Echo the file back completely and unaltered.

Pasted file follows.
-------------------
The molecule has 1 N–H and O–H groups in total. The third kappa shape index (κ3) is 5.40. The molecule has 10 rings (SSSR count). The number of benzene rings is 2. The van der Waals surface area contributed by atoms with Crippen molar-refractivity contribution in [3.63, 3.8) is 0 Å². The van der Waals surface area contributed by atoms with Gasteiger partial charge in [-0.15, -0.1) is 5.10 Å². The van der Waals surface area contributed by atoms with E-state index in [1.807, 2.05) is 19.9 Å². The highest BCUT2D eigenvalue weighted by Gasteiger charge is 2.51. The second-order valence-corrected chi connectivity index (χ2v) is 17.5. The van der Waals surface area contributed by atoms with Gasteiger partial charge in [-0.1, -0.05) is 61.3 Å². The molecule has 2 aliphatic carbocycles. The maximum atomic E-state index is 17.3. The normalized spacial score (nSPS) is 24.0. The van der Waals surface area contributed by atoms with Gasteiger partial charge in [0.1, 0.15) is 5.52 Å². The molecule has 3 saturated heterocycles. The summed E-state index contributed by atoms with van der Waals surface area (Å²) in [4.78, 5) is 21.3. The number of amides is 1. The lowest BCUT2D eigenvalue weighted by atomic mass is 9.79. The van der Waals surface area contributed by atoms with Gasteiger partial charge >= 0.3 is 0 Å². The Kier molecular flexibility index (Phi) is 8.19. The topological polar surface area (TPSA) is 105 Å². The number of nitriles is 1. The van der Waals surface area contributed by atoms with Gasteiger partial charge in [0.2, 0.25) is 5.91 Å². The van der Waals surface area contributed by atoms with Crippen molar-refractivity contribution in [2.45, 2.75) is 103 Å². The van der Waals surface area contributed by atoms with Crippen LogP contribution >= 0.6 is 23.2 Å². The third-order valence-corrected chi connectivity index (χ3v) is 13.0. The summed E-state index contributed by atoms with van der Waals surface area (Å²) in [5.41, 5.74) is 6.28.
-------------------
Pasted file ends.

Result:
The molecule has 1 N–H and O–H groups in total. The third kappa shape index (κ3) is 5.40. The molecule has 10 rings (SSSR count). The number of benzene rings is 2. The van der Waals surface area contributed by atoms with Crippen molar-refractivity contribution in [3.63, 3.8) is 0 Å². The van der Waals surface area contributed by atoms with Gasteiger partial charge in [-0.15, -0.1) is 5.10 Å². The van der Waals surface area contributed by atoms with E-state index in [1.807, 2.05) is 19.9 Å². The highest BCUT2D eigenvalue weighted by Gasteiger charge is 2.51. The second-order valence-corrected chi connectivity index (χ2v) is 17.5. The van der Waals surface area contributed by atoms with Gasteiger partial charge in [-0.1, -0.05) is 61.3 Å². The molecule has 2 aliphatic carbocycles. The maximum atomic E-state index is 17.3. The normalized spacial score (nSPS) is 24.0. The van der Waals surface area contributed by atoms with Gasteiger partial charge in [0.1, 0.15) is 5.52 Å². The molecule has 3 saturated heterocycles. The summed E-state index contributed by atoms with van der Waals surface area (Å²) in [4.78, 5) is 21.3. The number of amides is 1. The lowest BCUT2D eigenvalue weighted by atomic mass is 9.79. The van der Waals surface area contributed by atoms with Gasteiger partial charge >= 0.3 is 0 Å². The Kier molecular flexibility index (Phi) is 8.19. The topological polar surface area (TPSA) is 105 Å². The number of nitriles is 1. The van der Waals surface area contributed by atoms with Gasteiger partial charge in [0.2, 0.25) is 5.91 Å². The van der Waals surface area contributed by atoms with Crippen molar-refractivity contribution in [2.45, 2.75) is 103 Å². The van der Waals surface area contributed by atoms with Crippen LogP contribution >= 0.6 is 23.2 Å². The third-order valence-corrected chi connectivity index (χ3v) is 13.0. The summed E-state index contributed by atoms with van der Waals surface area (Å²) in [5.41, 5.74) is 6.28.